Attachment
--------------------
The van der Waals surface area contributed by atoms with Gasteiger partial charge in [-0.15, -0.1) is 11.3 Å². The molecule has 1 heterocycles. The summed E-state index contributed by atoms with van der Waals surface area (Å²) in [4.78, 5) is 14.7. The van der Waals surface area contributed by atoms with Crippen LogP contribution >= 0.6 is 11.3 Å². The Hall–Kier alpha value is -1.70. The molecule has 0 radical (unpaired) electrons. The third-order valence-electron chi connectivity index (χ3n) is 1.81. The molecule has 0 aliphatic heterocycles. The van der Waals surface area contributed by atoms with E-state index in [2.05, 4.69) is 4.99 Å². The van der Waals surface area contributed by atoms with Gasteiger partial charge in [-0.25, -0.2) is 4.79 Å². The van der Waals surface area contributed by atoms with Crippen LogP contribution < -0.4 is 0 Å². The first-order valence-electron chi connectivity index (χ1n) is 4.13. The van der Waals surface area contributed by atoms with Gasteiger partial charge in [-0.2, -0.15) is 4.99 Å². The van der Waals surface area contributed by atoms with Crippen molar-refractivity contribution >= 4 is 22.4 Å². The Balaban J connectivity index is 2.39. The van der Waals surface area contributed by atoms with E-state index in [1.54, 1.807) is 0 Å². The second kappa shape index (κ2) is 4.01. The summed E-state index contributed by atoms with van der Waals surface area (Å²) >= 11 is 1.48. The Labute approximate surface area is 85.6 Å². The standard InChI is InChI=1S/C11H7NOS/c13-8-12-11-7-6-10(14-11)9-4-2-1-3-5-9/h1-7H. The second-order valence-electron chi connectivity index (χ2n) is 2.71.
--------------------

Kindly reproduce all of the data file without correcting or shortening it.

The van der Waals surface area contributed by atoms with Gasteiger partial charge in [-0.15, -0.1) is 11.3 Å². The molecule has 1 heterocycles. The summed E-state index contributed by atoms with van der Waals surface area (Å²) in [4.78, 5) is 14.7. The van der Waals surface area contributed by atoms with Crippen LogP contribution >= 0.6 is 11.3 Å². The Hall–Kier alpha value is -1.70. The molecule has 0 radical (unpaired) electrons. The third-order valence-electron chi connectivity index (χ3n) is 1.81. The molecule has 0 aliphatic heterocycles. The van der Waals surface area contributed by atoms with E-state index in [2.05, 4.69) is 4.99 Å². The van der Waals surface area contributed by atoms with Gasteiger partial charge in [-0.25, -0.2) is 4.79 Å². The van der Waals surface area contributed by atoms with Crippen LogP contribution < -0.4 is 0 Å². The first-order valence-electron chi connectivity index (χ1n) is 4.13. The van der Waals surface area contributed by atoms with Gasteiger partial charge in [-0.2, -0.15) is 4.99 Å². The van der Waals surface area contributed by atoms with Crippen molar-refractivity contribution >= 4 is 22.4 Å². The Balaban J connectivity index is 2.39. The van der Waals surface area contributed by atoms with E-state index in [1.54, 1.807) is 0 Å². The second kappa shape index (κ2) is 4.01. The summed E-state index contributed by atoms with van der Waals surface area (Å²) >= 11 is 1.48. The Labute approximate surface area is 85.6 Å². The standard InChI is InChI=1S/C11H7NOS/c13-8-12-11-7-6-10(14-11)9-4-2-1-3-5-9/h1-7H. The second-order valence-electron chi connectivity index (χ2n) is 2.71.